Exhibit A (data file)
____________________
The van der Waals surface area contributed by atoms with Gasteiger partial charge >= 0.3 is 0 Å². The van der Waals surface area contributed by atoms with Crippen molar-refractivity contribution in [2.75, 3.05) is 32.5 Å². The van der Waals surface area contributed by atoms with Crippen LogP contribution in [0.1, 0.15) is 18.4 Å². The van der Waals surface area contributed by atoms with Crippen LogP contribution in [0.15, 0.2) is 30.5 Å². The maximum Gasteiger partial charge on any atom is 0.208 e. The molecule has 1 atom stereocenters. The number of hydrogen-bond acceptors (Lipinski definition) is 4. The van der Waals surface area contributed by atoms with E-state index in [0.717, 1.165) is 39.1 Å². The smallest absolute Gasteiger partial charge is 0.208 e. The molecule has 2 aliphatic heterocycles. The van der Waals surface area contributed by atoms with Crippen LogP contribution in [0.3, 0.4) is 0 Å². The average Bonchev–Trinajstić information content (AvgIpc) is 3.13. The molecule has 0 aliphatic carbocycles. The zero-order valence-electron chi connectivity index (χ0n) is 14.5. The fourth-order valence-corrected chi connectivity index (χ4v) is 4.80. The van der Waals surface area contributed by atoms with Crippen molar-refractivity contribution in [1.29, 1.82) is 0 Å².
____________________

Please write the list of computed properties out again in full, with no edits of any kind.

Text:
The van der Waals surface area contributed by atoms with Gasteiger partial charge >= 0.3 is 0 Å². The van der Waals surface area contributed by atoms with Crippen molar-refractivity contribution in [2.75, 3.05) is 32.5 Å². The van der Waals surface area contributed by atoms with Crippen LogP contribution in [0.1, 0.15) is 18.4 Å². The van der Waals surface area contributed by atoms with Crippen LogP contribution in [0.15, 0.2) is 30.5 Å². The maximum Gasteiger partial charge on any atom is 0.208 e. The molecule has 1 atom stereocenters. The number of hydrogen-bond acceptors (Lipinski definition) is 4. The van der Waals surface area contributed by atoms with E-state index in [0.717, 1.165) is 39.1 Å². The smallest absolute Gasteiger partial charge is 0.208 e. The molecule has 2 aliphatic heterocycles. The van der Waals surface area contributed by atoms with Crippen LogP contribution in [0.3, 0.4) is 0 Å². The average Bonchev–Trinajstić information content (AvgIpc) is 3.13. The molecule has 0 aliphatic carbocycles. The zero-order valence-electron chi connectivity index (χ0n) is 14.5. The fourth-order valence-corrected chi connectivity index (χ4v) is 4.80. The van der Waals surface area contributed by atoms with Crippen molar-refractivity contribution in [1.29, 1.82) is 0 Å².